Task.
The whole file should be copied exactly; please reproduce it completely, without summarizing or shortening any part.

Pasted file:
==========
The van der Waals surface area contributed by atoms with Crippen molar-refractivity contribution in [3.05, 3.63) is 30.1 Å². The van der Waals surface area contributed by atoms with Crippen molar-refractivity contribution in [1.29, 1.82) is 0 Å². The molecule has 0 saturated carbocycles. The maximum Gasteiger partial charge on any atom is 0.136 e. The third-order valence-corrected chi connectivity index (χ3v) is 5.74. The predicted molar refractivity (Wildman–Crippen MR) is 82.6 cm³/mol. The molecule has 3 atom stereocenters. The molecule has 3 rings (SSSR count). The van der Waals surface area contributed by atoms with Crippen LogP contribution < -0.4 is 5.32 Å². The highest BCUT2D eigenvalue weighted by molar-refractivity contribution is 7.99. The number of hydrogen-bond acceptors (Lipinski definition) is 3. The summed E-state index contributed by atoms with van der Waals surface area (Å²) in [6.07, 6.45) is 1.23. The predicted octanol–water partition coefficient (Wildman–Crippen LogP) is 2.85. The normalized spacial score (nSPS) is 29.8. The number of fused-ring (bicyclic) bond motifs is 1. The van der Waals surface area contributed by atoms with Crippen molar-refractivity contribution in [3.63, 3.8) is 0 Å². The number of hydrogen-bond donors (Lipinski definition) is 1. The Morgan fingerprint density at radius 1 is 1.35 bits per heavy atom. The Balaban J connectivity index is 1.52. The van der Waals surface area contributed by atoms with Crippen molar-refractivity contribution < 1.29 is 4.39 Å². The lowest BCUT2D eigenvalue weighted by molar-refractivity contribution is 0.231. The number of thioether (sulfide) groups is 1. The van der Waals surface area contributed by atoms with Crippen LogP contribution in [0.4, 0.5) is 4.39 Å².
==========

The van der Waals surface area contributed by atoms with Crippen molar-refractivity contribution in [3.05, 3.63) is 30.1 Å². The van der Waals surface area contributed by atoms with Crippen molar-refractivity contribution in [1.29, 1.82) is 0 Å². The molecule has 0 saturated carbocycles. The maximum Gasteiger partial charge on any atom is 0.136 e. The third-order valence-corrected chi connectivity index (χ3v) is 5.74. The predicted molar refractivity (Wildman–Crippen MR) is 82.6 cm³/mol. The molecule has 3 atom stereocenters. The molecule has 3 rings (SSSR count). The van der Waals surface area contributed by atoms with Crippen LogP contribution < -0.4 is 5.32 Å². The highest BCUT2D eigenvalue weighted by molar-refractivity contribution is 7.99. The number of hydrogen-bond acceptors (Lipinski definition) is 3. The summed E-state index contributed by atoms with van der Waals surface area (Å²) in [6.07, 6.45) is 1.23. The predicted octanol–water partition coefficient (Wildman–Crippen LogP) is 2.85. The normalized spacial score (nSPS) is 29.8. The number of fused-ring (bicyclic) bond motifs is 1. The van der Waals surface area contributed by atoms with Crippen molar-refractivity contribution in [3.63, 3.8) is 0 Å². The number of hydrogen-bond donors (Lipinski definition) is 1. The Morgan fingerprint density at radius 1 is 1.35 bits per heavy atom. The Balaban J connectivity index is 1.52. The van der Waals surface area contributed by atoms with Crippen molar-refractivity contribution < 1.29 is 4.39 Å². The lowest BCUT2D eigenvalue weighted by molar-refractivity contribution is 0.231. The number of thioether (sulfide) groups is 1. The van der Waals surface area contributed by atoms with Crippen LogP contribution in [0.4, 0.5) is 4.39 Å².